So, we've managed to reach maximum real memory bandwidth in DDR2-667 mode with Athlon 64 FX-62 - nearly 80% of the theoretical bandwidth of DDR2 memory operating at 311 MHz. What concerns the 2GHz core in Athlon 64 X2 4000+, the ratio of maximum memory bandwidth values is approximately 1.17 (the core clocks relation is 1.4). Thus, increasing core clocks evidently contributes to increasing the real memory bandwidth. But the proportionality factor between the increase in memory bandwidth and the increase in a core clock is obviously less than one (to be more exact, it's 1.17/1.4 = 0.84). Besides, 80% of the DDR2-667 potential, though looking quite impressive, is still worse than the results demonstrated long ago by the Intel platform with a 266 MHz FSB, easily reaching the real memory bandwidth, practically identical to the theoretical FSB bandwidth (8.53 GB/s).

Let's proceed to DDR2-800 mode. On one hand, the potential is unveiled to a much less degree (considering how large this potential is). Maximum real memory bandwidth is approximately 8.4-8.8 GB/s for reading and 7.9-8.0 GB/s for writing (these two values are swapped again, this platform has the point of reaching the advantage of reading over writing shifted to the area of higher memory frequencies). It's just 63-69% of the theoretical memory bandwidth (12.8 GB/s). Not much higher than the real memory bandwidth on the Intel platform (8.53 GB/s). So we cannot speak of the evident bandwidth advantage of the new integrated AMD controller over the traditional bus architecture of memory on the Intel platform. On the other hand, in this case the memory bandwidth gain relative to the first platform reviewed is more noticeable — 1.28 times as high, that is more appropriate to the 1.4-fold increase in the core clock. Just a trifle, but it's still nice.

And finally, several words about random and pseudo-random memory access latencies. As you can see on the table, they are little different from the results of the previous review in DDR2-667 mode and with identical timings. Reducing timings to 4-4-4-12 results in lower latencies in all cases (especially pronounced in random access), which conforms with the results of multiple DDR2 tests on the Intel platform. At the same time, random access latencies in DDR2-800 mode are initially much lower (in case of 5-5-5-12 timings). Their further reduction in case of 4-4-4-12 timings is quite insignificant. Thus, the clock increase in memory controller (in this case the key role is played by the clock of the memory controller, not of the core) contributes to the reduction of memory access latencies, which can be considered an additional advantage. Thus, the advantage of the integrated AMD controller over the chipset one from Intel (in absolute latency terms) becomes even more noticeable.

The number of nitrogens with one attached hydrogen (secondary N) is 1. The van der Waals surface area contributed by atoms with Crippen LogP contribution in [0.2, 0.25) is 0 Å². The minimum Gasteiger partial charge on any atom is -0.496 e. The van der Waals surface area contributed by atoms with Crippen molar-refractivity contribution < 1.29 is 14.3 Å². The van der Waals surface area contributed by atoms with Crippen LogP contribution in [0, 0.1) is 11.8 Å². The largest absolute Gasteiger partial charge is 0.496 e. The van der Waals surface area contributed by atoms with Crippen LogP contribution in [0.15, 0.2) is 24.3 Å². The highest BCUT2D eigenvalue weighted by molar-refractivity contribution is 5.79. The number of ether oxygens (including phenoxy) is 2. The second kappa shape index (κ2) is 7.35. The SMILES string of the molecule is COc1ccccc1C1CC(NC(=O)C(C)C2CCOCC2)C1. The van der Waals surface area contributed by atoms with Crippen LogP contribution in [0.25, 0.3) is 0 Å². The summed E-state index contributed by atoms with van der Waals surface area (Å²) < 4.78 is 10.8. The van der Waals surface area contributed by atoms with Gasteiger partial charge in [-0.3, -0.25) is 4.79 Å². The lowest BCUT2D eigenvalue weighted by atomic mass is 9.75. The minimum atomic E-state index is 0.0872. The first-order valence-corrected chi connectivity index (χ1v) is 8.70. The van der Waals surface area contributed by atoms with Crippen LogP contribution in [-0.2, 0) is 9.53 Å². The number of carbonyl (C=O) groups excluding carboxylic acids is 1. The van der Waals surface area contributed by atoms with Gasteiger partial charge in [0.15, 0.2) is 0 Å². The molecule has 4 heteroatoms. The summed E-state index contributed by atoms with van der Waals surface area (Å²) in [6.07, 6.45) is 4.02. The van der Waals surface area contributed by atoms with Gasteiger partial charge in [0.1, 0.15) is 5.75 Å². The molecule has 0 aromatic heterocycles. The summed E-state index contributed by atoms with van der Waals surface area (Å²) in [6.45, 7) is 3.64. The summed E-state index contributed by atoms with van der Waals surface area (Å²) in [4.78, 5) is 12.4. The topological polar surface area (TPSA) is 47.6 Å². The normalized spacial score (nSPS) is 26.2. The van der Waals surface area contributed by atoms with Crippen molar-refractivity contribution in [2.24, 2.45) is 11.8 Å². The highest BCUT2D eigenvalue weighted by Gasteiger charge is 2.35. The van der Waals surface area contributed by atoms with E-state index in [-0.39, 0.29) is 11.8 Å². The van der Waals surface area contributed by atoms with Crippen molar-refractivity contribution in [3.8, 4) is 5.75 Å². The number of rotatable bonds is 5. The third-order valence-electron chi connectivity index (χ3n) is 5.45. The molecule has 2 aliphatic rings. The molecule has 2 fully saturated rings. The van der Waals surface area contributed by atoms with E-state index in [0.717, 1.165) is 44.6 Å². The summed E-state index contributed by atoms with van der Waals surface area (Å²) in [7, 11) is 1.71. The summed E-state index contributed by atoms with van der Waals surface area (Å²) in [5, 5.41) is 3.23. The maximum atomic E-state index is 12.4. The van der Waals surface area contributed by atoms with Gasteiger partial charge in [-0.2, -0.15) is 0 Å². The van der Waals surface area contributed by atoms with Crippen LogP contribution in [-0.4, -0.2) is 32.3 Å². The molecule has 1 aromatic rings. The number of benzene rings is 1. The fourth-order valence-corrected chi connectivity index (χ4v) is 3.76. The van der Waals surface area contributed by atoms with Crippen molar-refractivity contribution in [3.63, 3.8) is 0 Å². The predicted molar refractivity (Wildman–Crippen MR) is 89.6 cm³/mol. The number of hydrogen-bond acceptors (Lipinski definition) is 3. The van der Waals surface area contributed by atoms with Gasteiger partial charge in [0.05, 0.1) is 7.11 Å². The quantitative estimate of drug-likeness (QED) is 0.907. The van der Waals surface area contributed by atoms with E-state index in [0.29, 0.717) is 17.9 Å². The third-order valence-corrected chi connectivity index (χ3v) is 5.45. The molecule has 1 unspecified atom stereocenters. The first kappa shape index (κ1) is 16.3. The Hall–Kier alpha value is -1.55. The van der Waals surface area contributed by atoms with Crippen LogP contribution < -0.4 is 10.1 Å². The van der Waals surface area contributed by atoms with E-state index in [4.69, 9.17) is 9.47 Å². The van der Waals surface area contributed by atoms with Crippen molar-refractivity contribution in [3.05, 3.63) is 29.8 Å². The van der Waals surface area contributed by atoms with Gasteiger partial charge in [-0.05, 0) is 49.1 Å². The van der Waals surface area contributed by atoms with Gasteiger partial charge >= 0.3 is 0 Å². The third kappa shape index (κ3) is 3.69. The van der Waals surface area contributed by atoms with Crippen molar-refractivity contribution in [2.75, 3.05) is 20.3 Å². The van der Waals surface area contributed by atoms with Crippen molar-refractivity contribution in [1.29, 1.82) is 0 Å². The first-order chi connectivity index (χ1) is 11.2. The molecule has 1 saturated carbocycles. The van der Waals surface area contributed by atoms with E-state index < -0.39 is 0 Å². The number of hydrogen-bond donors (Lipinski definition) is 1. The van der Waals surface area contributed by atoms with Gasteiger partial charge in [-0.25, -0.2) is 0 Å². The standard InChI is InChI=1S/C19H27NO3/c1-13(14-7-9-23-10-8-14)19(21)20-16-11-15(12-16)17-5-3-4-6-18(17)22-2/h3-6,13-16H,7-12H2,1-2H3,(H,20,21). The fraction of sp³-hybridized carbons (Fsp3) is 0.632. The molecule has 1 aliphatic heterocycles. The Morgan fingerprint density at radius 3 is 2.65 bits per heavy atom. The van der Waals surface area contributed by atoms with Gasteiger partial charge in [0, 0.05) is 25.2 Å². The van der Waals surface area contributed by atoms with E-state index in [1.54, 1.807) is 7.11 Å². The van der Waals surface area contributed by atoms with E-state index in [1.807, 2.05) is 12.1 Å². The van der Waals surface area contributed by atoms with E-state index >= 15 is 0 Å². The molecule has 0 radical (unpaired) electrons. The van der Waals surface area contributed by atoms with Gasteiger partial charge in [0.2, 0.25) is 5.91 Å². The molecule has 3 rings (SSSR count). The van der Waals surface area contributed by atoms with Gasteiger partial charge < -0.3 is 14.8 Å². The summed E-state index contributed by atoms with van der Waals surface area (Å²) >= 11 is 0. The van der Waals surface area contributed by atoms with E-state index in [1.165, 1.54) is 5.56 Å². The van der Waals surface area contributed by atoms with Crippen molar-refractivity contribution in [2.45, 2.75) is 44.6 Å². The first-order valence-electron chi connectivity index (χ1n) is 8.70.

Conclusion

Our today's analysis of dual-channel DDR2-800 memory with Athlon 64 FX-62 versus the previous analysis with Athlon 64 X2 4000+ reveals that unveiling the real potential (bandwidth) of DDR2 memory on this platform depends much on a core clock (and memory controller frequency). At the same time, the relative gain in memory bandwidth is less pronounced than the relative gain in a core clock. Absolute memory bandwidth values for the 2.8 GHz core are not that impressive either — they only slightly exceed the point, reached by the Intel platform with 266MHz FSB long ago (8.53 GB/s). They are still very far from the theoretical maximum of 12.8 GB/s for the dual-channel DDR2-800 memory, to say nothing of higher-clocked DDR2 and especially of the future DDR3. Thus, the potential of high-speed DDR2 memory on the AMD platform is not revealed fully yet. A radical way out of this situation may be an updated core architecture. As for now, we can only hope that two cores are better than one, that is such a high performance potential of DDR2 memory may really come in handy when memory is intensively used simultaneously by both cores (but these tasks are extremely rare in real life). We'll try to get back to this topic in our future reviews.





Dmitri Besedin (dmitri_b@ixbt.com)
May 29, 2006